Goethe - A prophecy leaving Sessenheim
Type of Spiritual Experience
A description of the experience
Death and its Mystery, At the Moment of Death; Manifestations and Apparitions of the Dying – Camille Flammarion
Those who have read Goethe’s Memoirs have seen the account of his love affair with the charming daughter of the pastor of Sessenheim, near Strasburg, an impassioned enough idyll, moreover, and one that left an unforgettable memory in his heart. When the hour of farewell had come, Goethe was obliged to go back to Germany, his soul possessed by the little French girl. That was in 1771. They wept inexhaustible tears; but part they must. Let us now listen to what the future author of Faust tells us:
As I was slowly drawing away from the village, I saw, not with the eyes of the body but of the mind, a horseman approaching Sessenheim upon the same road on which I was; this horseman was myself; I was dressed in a grey coat fringed with gold lace, such as I had never worn; I shook myself, to banish this hallucination, and saw nothing more.
It is curious that eight years after, I found myself on the same road, paying a visit to my friend Frederick, and wearing the same coat I which I had appeared to myself; I must add that it was not my will, but chance alone which had made me assume this costume. My readers will think what they like of tis bizarre vision; it seems to me prophetic, and as I found in it the conviction that I should see my sweetheart again, it gave me the courage to rise above the pain of farewell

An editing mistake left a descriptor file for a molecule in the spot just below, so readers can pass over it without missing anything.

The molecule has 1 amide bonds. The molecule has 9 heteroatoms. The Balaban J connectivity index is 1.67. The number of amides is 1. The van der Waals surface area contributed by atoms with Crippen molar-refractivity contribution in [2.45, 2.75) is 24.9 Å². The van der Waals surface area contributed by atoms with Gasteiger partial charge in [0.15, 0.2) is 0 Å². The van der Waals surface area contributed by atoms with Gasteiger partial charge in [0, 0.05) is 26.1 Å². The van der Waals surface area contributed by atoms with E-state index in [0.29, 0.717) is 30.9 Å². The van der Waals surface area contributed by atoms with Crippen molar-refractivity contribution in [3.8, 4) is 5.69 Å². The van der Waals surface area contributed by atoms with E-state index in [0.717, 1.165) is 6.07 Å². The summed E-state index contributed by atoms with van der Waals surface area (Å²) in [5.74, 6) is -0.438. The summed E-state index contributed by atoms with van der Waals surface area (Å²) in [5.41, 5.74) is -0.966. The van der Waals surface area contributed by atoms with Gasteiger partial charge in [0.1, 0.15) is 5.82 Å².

Wikipedia: Near the end of Book XI of his autobiography, Dichtung und Wahrheit ("Poetry and Truth") (1811-1833), Goethe wrote:
Amid all this pressure and confusion I could not forego seeing Frederica once more. Those were painful days, the memory of which has not remained with me. When I reached her my hand from my horse, the tears stood in her eyes; and I felt very uneasy.
I now rode along the foot-path toward Drusenheim, and here one of the most singular forebodings took possession of me. I saw, not with the eyes of the body, but with those of the mind, my own figure coming toward me, on horseback, and on the same road, attired in a dress which I had never worn, — it was pike-gray [hecht-grau], with somewhat of gold. As soon as I shook myself out of this dream, the figure had entirely disappeared.
It is strange, however, that, eight years afterward, I found myself on the very road, to pay one more visit to Frederica, in the dress of which I had dreamed, and which I wore, not from choice, but by accident.
However, it may be with matters of this kind generally, this strange illusion in some measure calmed me at the moment of parting. The pain of quitting for ever noble Alsace, with all I had gained in it, was softened; and, having at last escaped the excitement of a farewell, I, on a peaceful and quiet journey, pretty well regained my self-possession.